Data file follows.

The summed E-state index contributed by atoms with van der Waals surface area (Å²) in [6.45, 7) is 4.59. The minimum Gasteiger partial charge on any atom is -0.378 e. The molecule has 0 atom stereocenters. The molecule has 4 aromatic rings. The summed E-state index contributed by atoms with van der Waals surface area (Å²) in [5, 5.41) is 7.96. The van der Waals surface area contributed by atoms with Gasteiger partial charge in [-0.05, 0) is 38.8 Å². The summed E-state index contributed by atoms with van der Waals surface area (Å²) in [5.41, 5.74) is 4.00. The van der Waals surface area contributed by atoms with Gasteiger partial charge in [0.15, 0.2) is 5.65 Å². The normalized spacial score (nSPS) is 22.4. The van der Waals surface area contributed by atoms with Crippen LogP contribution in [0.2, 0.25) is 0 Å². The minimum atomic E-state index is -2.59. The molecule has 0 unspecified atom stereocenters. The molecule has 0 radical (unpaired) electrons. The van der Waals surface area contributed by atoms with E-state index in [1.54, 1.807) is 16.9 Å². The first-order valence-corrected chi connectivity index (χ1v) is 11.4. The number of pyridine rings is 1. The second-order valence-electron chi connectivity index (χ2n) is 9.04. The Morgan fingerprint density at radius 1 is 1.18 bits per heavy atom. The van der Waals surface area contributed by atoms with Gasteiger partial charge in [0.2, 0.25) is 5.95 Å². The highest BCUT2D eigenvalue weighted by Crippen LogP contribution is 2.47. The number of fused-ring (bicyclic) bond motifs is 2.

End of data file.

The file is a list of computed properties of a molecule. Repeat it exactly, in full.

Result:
The summed E-state index contributed by atoms with van der Waals surface area (Å²) in [6.45, 7) is 4.59. The minimum Gasteiger partial charge on any atom is -0.378 e. The molecule has 0 atom stereocenters. The molecule has 4 aromatic rings. The summed E-state index contributed by atoms with van der Waals surface area (Å²) in [5, 5.41) is 7.96. The van der Waals surface area contributed by atoms with Gasteiger partial charge in [-0.05, 0) is 38.8 Å². The summed E-state index contributed by atoms with van der Waals surface area (Å²) in [5.41, 5.74) is 4.00. The van der Waals surface area contributed by atoms with Gasteiger partial charge in [0.15, 0.2) is 5.65 Å². The normalized spacial score (nSPS) is 22.4. The van der Waals surface area contributed by atoms with Crippen LogP contribution in [0.2, 0.25) is 0 Å². The minimum atomic E-state index is -2.59. The molecule has 0 unspecified atom stereocenters. The molecule has 0 radical (unpaired) electrons. The van der Waals surface area contributed by atoms with E-state index in [1.54, 1.807) is 16.9 Å². The first-order valence-corrected chi connectivity index (χ1v) is 11.4. The number of pyridine rings is 1. The second-order valence-electron chi connectivity index (χ2n) is 9.04. The Morgan fingerprint density at radius 1 is 1.18 bits per heavy atom. The van der Waals surface area contributed by atoms with Gasteiger partial charge in [0.2, 0.25) is 5.95 Å². The highest BCUT2D eigenvalue weighted by Crippen LogP contribution is 2.47. The number of fused-ring (bicyclic) bond motifs is 2.